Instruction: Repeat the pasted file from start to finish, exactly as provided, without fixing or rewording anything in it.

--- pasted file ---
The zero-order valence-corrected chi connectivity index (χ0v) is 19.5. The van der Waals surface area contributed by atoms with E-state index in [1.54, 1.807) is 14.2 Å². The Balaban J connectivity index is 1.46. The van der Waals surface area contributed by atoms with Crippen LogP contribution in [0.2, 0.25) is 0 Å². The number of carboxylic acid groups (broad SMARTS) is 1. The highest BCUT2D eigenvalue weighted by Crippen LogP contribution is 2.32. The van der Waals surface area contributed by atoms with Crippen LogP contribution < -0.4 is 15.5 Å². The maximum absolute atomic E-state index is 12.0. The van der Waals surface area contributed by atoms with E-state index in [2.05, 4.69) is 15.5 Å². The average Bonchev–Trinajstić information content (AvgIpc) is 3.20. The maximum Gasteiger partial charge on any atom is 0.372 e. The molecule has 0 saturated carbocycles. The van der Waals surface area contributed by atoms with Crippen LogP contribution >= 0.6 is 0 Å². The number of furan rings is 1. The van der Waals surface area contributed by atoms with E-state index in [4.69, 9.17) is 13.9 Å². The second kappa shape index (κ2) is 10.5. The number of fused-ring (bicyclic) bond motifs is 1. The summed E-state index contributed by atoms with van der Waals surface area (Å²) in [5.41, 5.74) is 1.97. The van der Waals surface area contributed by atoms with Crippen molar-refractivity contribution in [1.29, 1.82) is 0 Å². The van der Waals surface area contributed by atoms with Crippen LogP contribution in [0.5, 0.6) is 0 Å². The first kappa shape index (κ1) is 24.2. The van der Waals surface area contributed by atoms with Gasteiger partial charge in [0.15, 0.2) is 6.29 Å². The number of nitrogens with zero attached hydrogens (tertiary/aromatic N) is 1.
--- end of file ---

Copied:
The zero-order valence-corrected chi connectivity index (χ0v) is 19.5. The van der Waals surface area contributed by atoms with E-state index in [1.54, 1.807) is 14.2 Å². The Balaban J connectivity index is 1.46. The van der Waals surface area contributed by atoms with Crippen LogP contribution in [0.2, 0.25) is 0 Å². The number of carboxylic acid groups (broad SMARTS) is 1. The highest BCUT2D eigenvalue weighted by Crippen LogP contribution is 2.32. The van der Waals surface area contributed by atoms with Crippen LogP contribution < -0.4 is 15.5 Å². The maximum absolute atomic E-state index is 12.0. The van der Waals surface area contributed by atoms with E-state index in [2.05, 4.69) is 15.5 Å². The average Bonchev–Trinajstić information content (AvgIpc) is 3.20. The maximum Gasteiger partial charge on any atom is 0.372 e. The molecule has 0 saturated carbocycles. The van der Waals surface area contributed by atoms with Crippen LogP contribution >= 0.6 is 0 Å². The number of furan rings is 1. The van der Waals surface area contributed by atoms with E-state index in [4.69, 9.17) is 13.9 Å². The second kappa shape index (κ2) is 10.5. The number of fused-ring (bicyclic) bond motifs is 1. The summed E-state index contributed by atoms with van der Waals surface area (Å²) in [5.41, 5.74) is 1.97. The van der Waals surface area contributed by atoms with Crippen molar-refractivity contribution in [1.29, 1.82) is 0 Å². The van der Waals surface area contributed by atoms with Crippen LogP contribution in [0.5, 0.6) is 0 Å². The first kappa shape index (κ1) is 24.2. The van der Waals surface area contributed by atoms with Gasteiger partial charge in [0.15, 0.2) is 6.29 Å². The number of nitrogens with zero attached hydrogens (tertiary/aromatic N) is 1.